Migrating from MySQL to MongoDB with the help of Parse – [Part 2]

Migrating from MySQL to MongoDB with the help of Parse – [Part 2]

On the first part of this guide, I gave you an introduction about data types in MongoDB that can be used to keep MySQL equivalent values.

I also showed you the Classes we are going to create in order to store that data.

Today is “hands-on” day, so get your cup of coffee, fasten your seat belts and let’s get it started!

Graphically or Programatically?

Parse supports both ways of creating your Parse.Objects (a.k.a. Classes) and their properties, so you can choose whatever flavor you like best.

Creating Parse.Objects graphically have the advantage of letting you see in real-time the result of your creation, double-check for data types while you are creating them and is a very, very user-friendly way to work.
screen-shot-2019-08-08-at-09-41-20

Creating a new Class graphically

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Adding a property graphically

Creating them programmatically has the advantage of letting Parse lazily generate everything for you, choosing the data type it interprets as the best fit and allowing you to create Parse.Objects from your code, which can be very useful if you have to create your data structure in runtime.

let Product = Parse.Object.extend("Product");
let product = new Product();
product.set ("price", 100);

Creating the same Class programmatically

So, as you can see, both ways are very simple. Choose the way that best fits your likings and your project’s needs.

For this tutorial, I am going to create a few classes graphically and others programmatically, so you can see both ways work.

 

Our first Class: Size

Let’s create our first Class and populate it.

I chose the Size class to be created graphically because it is a very small class (only one property) and, as you saw in the first part of the article, in MySQL this is an ENUM type, which is not supported on MongoDB, and as it only has a few objects, it will be easy to add them manually.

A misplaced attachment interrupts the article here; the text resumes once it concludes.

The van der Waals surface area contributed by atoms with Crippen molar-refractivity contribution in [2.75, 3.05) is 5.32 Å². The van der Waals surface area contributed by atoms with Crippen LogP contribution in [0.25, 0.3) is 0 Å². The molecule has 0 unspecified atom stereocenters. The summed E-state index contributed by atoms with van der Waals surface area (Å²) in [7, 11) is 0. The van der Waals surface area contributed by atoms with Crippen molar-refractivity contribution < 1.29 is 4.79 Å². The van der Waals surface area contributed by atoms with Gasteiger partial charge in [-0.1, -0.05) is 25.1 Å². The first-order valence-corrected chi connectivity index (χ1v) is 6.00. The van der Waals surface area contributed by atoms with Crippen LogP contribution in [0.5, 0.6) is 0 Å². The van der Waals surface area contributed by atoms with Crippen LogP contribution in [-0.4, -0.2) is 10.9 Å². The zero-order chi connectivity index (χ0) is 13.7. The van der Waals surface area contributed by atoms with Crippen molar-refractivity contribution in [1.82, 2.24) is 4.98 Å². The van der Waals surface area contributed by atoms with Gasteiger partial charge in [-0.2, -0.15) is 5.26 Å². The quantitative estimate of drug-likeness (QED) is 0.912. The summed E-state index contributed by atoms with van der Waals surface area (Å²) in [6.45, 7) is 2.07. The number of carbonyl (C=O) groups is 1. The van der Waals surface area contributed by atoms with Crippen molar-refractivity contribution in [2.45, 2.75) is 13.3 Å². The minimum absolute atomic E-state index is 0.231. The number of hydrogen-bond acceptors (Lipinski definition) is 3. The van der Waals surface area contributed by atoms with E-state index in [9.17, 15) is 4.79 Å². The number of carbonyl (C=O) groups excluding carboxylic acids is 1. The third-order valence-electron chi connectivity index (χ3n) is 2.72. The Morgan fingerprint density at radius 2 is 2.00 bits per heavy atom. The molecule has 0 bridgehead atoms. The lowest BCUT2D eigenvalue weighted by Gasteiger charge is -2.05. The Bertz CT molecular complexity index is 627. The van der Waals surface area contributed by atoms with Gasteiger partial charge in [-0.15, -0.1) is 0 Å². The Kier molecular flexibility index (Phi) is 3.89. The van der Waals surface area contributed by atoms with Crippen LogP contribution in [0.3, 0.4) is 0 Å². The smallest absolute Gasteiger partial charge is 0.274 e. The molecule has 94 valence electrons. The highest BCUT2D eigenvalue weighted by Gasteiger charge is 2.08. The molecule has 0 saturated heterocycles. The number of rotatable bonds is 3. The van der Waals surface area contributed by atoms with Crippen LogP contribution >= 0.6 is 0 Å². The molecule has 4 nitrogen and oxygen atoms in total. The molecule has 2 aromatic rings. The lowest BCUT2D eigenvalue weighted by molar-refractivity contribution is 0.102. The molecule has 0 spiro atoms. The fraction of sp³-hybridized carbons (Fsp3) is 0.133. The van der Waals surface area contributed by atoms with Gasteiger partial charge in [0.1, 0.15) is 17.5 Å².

We will start by clicking the “Create a new class” button on our Database Browser:

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On the popup we will choose Custom, as this is will be a custom class. This means we will manually set all of its properties.

Let’s name this class Size (capital S because it is a class) and hit the “Create class” button:

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Now it is time to create our properties. Just one in this case.

Hit that “Add a new column” button on the top right:

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Now, on the popup choose the data type as String, as we will be storing string values such as “small”, “medium” and “large”, and give your property a good lowercase name (properties should use lowercase as standard):  “size” and hit that “Add column” button.

screen-shot-2019-08-08-at-10-07-55

Now, as we will only have a few values, let’s add them manually. Later on, I’ll show you how to add values programmatically to other classes.

Click that “Add a row” button:

screen-shot-2019-08-08-at-10-08-02

 

And a new row should show up. Double click the cell on the size column and you will be able to type your size: “small”.
Hit enter or click outside of the cell to save:

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In order to add the other values, click the “+” button on the left side under the objects:

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Now, repeat these steps until you have all the sizes that you want in your database. In my case I created only 3 sizes, but you can add as many as you need:

screen-shot-2019-08-08-at-10-08-59

 

Now, how about some code?

Now that you learned how to create a new class graphically, let’s start creating some code. I’ll be writing this code in NodeJS, but you can choose any programming language that you want, as long as it is supported by the Parse platform.